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Petitgrain Oil Aromatherapy Reduces Markers of Stress and Modestly Improves Performance in Simulated Workplace Environment
ISSUE:
Page:
37-39

Reviewed: Huang L, Capdevila L. Aromatherapy improves work performance through balancing the autonomic nervous system. J Altern Complement Med. March 2017;23(3):214-221.

Research studies have shown a correlation between workplace stress and chronic diseases such as heart disease. Lost productivity due to stress is associated with an annual estimated loss of $300 billion for businesses in the United States. Aromatherapy that uses botanical essential oils for stress relief has been studied in a number of controlled clinical trials. Citrus oils such as petitgrain essential oil, which is derived from the distillation of the leaves and green twigs of the bitter orange (Citrus × aurantium, Rutaceae) tree, have been particularly well-studied for their efficacy in aromatherapy. The purpose of this randomized, placebo-controlled study was to determine if aromatherapy with petitgrain oil could improve work performance in a 15-minute computer task.

Forty-two healthy administrative professionals (26-55 years of age) employed at the Autonomous University of Barcelona entered the study. Study endpoints included: (1) time to complete a series of simple forms in a web browser; (2) heart rate variability (HRV), which was determined by FitLab, a mobile application that analyzes heart rate patterns via a Bluetooth-connected chest strap; and (3) subjective ratings on a global feelings scale (with scores ranging from 0 = “very bad” to 10 = “very good”) and detailed scales of mood (Profile of Mood States [POMS]) and anxiety (State-Trait Anxiety Inventory [STAI]).

The inhalation period lasted a total of 40 minutes, and participants began the computer task 15 minutes after the start of the inhalation period. HRV was assessed at baseline, 20 minutes after inhalation began, and 40 minutes after inhalation began. The STAI, POMS, and global feelings questionnaires were administered at baseline and 5 minutes after the inhalation period ended.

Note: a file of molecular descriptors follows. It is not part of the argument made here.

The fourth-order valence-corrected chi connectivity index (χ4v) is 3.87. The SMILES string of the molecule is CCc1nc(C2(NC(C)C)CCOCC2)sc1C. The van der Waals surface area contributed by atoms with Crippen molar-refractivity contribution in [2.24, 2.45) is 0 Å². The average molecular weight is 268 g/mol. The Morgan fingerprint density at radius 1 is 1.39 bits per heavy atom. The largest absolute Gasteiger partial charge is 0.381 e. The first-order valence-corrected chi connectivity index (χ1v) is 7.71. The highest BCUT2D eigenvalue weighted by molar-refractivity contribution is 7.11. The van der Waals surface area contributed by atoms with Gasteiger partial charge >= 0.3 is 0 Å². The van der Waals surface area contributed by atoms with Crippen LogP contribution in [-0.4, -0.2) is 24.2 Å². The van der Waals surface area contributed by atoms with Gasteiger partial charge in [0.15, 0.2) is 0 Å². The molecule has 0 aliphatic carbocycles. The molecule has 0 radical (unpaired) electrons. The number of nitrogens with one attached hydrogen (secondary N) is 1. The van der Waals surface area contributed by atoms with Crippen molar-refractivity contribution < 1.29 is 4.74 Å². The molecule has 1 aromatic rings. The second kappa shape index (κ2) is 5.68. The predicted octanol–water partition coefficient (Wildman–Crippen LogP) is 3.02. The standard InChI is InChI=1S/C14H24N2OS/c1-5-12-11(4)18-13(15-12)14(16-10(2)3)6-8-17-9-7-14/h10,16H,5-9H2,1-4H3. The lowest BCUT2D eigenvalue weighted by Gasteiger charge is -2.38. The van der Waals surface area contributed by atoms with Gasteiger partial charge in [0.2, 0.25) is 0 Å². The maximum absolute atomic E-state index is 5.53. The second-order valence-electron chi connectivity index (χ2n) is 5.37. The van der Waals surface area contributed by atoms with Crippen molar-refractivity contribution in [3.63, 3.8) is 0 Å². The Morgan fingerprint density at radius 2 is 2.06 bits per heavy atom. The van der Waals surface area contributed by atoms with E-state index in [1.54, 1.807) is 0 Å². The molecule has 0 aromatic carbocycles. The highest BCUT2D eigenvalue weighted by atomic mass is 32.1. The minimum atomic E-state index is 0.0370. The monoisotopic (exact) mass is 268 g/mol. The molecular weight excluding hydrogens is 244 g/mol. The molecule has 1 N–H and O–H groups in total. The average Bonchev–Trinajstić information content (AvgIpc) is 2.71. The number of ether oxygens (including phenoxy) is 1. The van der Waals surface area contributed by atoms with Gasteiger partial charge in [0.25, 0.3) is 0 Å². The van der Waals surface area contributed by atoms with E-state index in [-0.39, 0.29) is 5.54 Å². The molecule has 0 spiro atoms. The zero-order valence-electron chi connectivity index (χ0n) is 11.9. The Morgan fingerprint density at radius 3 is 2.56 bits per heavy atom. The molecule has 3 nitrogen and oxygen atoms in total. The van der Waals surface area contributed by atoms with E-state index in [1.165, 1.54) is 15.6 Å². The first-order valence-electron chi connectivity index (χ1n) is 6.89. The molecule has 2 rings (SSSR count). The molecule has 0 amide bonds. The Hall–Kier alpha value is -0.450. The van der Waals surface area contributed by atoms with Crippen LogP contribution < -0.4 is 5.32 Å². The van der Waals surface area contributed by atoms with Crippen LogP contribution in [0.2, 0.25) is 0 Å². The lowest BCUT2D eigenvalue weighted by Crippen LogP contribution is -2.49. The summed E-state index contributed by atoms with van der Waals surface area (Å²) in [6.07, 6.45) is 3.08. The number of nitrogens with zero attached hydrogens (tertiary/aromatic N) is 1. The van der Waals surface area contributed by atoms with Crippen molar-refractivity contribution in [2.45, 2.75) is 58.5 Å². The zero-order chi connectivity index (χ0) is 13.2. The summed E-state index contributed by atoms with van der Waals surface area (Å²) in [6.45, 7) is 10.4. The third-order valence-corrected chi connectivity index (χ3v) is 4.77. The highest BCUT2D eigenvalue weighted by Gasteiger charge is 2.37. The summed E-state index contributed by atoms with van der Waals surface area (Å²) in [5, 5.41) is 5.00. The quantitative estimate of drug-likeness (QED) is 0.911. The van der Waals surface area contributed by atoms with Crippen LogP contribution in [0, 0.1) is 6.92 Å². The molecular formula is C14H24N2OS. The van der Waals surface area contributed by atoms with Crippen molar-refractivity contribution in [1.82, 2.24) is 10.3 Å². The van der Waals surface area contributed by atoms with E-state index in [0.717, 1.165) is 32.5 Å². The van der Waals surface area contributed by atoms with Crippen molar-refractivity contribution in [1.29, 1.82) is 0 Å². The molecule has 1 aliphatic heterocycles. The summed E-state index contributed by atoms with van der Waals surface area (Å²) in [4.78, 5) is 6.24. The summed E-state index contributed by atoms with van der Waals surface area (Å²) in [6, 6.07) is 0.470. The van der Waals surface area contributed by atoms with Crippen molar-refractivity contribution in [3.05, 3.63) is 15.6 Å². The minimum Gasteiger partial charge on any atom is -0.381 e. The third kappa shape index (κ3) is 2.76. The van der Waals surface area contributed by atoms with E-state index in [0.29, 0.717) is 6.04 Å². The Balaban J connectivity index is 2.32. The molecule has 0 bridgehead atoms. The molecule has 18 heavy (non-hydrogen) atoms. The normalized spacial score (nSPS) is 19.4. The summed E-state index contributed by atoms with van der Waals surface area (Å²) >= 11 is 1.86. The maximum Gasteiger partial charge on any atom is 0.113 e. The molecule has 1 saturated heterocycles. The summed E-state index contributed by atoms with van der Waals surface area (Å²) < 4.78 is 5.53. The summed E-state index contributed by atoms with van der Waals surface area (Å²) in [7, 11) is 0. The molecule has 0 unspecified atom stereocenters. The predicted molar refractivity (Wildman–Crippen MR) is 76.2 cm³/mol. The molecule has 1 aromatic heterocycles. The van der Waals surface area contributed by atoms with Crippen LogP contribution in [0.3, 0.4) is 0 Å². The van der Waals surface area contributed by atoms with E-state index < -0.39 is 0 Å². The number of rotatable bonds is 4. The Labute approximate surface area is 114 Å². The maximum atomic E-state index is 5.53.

According to the authors, “HRV analysis is a valuable, simple, and noninvasive method for analyzing the continuous changes in the sympathetic-parasympathetic balance of the ANS [autonomic nervous system],” which plays a role in stress regulation. (The sympathetic and parasympathetic nervous systems are the two components of the ANS.) Increases in HRV, reductions in task time, and improvements in mood and anxiety scores are all associated with an improved balance of sympathetic and parasympathetic responses, increased levels of attention, and reduced levels of stress.

The petitgrain treatment (Neroly Co. Ltd.; Hong Kong, China) was carried out with an essential oil containing linalyl acetate (45-55%), linalool (20-27%), and myrcene (1-12%) as the main components. The essential oil was diluted to 2% in water and diffused into the air in the room where the subjects, in groups of seven, performed the tasks. The placebo group was exposed in a similar fashion to a diffusion of almond (Prunus dulcis, Rosaceae) oil (Neroly Co. Ltd.), which contains mainly palmitoleic and linoleic acids and is considered to have a neutral smell.

Five subjects were excluded from the analysis because of excessive artifacts in the HRV recordings, and 37 subjects completed the study (20 in the treatment group and 17 in the control group). Demographic parameters did not differ statistically between the groups.

The treatment group had a significantly faster time of completion of the computerized task (17.35 ± 3.13 minutes versus 19.63 ± 3.87 minutes in the placebo group; P = .05). The treatment group also experienced favorable, significant (P = .05 or less) differences in several subscores of HRV compared to placebo. No differences between groups were seen in mood or anxiety scores.

Analysis of HRV results in the petitgrain group indicates an increase in parasympathetic activity and decrease in sympathetic activity at the beginning of the task. The authors suggest that these changes “could produce an improvement of the mental and emotional condition by a combination of reducing the stress level and increasing the arousal level of the participants in terms of attentiveness and alertness.” They propose that the “sympathetic/parasympathetic balance of the ANS” may be the result of a combination effect from various constituents of petitgrain. Linalool, for example, has sedative effects that can induce changes in parasympathetic activity, whereas myrcene may stimulate sympathetic activity by promoting the release of norepinephrine.

The authors note that the study shows the potential for aromatherapy to improve quality of life and performance in the workplace. This study may be one of the first to directly study aromatherapy in the workplace for both task performance and outcomes related to the autonomic nervous response.

Together, the results suggest an increase in arousal and attention during computer tasks aided by aromatherapy. Study limitations include a relatively small sample size, the relative ease to distinguish treatment and placebo, and the short duration of the study. Larger studies with longer, more stressful tasks might be able to better detect differences in global anxiety and mood scores after aromatherapy. Overall, the study adds to the compelling human data using aromatherapy to improve cognitive function and relieve stress.

—Blake Ebersole